The Telegraph
Since 1st March, 1999
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Board the exam bus
- Test-time onset of tension

In the countdown to the exam season, the young have never been more restless.

Enough for the parents to press the panic button and approach psychologists, seeking suggestions to enable their wards overcome the problem.

“Guardians of examinees are calling our office almost every day, complaining that their wards are not being able to pay adequate attention to studies,” said Sramana Dasgupta, psychologist and coordinator, Society for Nature, Education and Health, a city-based NGO.

Madhyamik, the year’s first major examination, will start on Tuesday with around seven lakh students writing it across the state. Other major school-leaving examinations, including the ICSE, ISC and the CBSE for Classes 10 and 12, will commence in the first week of March. Higher Secondary 2007 is also scheduled to start next month.

“Most students suffer from stress before Madhyamik, because it is the first board exam they are taking,” said West Bengal Board of Secondary Education president Ujjwal Basu.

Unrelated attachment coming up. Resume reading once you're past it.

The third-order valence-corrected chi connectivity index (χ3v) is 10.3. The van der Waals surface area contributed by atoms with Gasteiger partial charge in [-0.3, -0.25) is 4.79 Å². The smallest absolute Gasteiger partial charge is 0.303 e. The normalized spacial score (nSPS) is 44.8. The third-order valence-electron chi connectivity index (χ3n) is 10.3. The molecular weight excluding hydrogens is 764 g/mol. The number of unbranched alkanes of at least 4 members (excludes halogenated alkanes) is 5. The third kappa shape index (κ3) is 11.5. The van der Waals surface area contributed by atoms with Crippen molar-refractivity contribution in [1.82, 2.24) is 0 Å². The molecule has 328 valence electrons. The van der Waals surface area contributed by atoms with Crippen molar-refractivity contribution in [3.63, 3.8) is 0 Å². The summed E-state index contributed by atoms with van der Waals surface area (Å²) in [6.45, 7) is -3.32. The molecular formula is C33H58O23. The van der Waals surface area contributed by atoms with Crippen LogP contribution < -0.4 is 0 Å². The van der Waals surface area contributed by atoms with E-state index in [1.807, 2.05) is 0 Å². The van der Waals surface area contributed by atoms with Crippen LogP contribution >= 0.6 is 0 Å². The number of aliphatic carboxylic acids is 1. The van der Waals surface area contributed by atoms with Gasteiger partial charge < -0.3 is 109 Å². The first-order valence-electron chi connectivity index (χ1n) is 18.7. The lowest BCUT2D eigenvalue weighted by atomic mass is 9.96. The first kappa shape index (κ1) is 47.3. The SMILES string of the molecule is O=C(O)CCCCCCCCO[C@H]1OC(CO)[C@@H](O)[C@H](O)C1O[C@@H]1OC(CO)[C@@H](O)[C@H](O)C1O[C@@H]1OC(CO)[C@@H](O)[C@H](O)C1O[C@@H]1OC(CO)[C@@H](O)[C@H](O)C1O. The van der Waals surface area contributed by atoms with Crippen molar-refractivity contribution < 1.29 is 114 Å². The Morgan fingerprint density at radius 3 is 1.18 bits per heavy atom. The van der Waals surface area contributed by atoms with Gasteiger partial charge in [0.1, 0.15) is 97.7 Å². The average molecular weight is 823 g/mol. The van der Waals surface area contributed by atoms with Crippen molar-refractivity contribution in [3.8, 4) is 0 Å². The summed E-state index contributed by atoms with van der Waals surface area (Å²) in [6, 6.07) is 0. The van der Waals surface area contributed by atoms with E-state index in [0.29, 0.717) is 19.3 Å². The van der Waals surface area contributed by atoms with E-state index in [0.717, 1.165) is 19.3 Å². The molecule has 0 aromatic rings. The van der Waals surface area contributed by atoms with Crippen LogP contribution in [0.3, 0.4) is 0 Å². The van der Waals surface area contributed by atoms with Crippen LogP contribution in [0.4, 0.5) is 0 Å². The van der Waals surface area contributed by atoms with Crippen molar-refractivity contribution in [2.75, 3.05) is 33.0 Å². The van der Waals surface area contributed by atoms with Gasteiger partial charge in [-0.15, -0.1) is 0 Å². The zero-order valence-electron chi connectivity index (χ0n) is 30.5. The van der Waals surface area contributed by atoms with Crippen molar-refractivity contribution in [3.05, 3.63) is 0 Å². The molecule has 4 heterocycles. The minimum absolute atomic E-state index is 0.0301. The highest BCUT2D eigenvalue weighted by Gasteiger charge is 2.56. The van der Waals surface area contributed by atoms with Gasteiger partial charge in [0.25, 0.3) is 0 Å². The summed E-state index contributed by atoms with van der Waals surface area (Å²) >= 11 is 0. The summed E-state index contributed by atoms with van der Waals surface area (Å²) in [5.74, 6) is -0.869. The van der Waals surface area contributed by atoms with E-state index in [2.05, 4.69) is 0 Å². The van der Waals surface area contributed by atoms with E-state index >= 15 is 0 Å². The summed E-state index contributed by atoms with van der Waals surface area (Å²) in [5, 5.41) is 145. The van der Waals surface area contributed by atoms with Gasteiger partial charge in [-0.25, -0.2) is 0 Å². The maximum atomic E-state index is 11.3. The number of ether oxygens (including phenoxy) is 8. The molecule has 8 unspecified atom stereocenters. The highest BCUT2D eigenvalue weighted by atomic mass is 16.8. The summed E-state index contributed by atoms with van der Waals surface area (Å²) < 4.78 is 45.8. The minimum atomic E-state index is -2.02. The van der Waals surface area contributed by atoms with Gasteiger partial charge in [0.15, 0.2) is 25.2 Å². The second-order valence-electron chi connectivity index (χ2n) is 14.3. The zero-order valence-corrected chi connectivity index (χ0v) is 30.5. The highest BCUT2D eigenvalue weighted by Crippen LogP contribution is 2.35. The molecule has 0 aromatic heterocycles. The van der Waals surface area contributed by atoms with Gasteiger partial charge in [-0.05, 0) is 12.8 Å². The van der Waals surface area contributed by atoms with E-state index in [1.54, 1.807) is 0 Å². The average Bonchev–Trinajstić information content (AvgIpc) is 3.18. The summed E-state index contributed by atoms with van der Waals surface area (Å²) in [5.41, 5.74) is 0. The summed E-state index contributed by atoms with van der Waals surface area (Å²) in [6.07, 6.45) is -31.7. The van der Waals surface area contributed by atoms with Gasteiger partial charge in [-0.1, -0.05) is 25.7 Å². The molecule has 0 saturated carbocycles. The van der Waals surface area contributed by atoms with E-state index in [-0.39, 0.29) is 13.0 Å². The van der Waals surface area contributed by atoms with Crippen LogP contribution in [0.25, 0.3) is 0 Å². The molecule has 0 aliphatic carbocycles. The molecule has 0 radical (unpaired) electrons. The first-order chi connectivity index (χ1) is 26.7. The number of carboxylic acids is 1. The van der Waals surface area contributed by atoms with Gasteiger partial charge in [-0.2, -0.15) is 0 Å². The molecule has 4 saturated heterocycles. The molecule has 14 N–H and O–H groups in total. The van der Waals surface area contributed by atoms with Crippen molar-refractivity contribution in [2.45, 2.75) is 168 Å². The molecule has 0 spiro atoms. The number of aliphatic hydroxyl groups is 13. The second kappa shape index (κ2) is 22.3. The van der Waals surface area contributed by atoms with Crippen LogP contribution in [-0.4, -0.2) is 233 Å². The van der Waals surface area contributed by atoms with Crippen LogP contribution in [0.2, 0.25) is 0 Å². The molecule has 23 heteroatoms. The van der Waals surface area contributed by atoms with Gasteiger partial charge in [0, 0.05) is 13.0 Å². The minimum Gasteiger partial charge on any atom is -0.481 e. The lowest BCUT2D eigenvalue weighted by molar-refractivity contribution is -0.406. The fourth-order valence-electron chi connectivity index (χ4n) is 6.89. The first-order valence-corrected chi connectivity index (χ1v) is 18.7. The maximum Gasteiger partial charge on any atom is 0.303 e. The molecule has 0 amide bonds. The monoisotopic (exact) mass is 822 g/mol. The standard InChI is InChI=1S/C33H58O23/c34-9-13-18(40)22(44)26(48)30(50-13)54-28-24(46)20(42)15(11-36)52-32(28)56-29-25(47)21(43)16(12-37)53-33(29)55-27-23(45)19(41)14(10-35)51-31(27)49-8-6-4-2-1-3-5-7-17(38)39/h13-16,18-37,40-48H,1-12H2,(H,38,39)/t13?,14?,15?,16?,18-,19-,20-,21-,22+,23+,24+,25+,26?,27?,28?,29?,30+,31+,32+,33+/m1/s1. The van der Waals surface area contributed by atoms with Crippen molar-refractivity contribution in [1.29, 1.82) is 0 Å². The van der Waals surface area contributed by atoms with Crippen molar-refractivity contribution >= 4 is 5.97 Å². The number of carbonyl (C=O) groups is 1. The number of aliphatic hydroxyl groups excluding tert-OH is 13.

Aware of the stress factor, the board has provided guidelines to the affiliated schools and asked the teachers to convey to the students the dos and don’ts for remaining stress-free (see graphic).

Still, psychologists are being flooded with complaints from parents about stress distracting their wards from studies.

“We have seen a lot of students suffer from tremendous mental pressure before their board exams. There can be many reasons for their distraction… We ask the guardians not to scold their children without finding out the cause behind the distraction,” said Dasgupta.

According to psychologists working with examinees, many a time they have found that distraction is more common among students whose parents force them to excel in academics.

Hence, most of the counsellors are examining the guardians’ complaints to figure out whether attention deficit among students is an outcome of parental over expectation.

Organisations like Mon Foundation, engaged in projects to assess mental health of schoolchildren, have prepared guidelines to help examinees keep themselves anxiety-free before their board examinations. They also have a manual for parents, in which they suggest that children should not be forced to study for long hours.

“We have worked with students of over 100 schools in phases to help them deal with the pressure,” said Swati Mitra, psychologist with the NGO.

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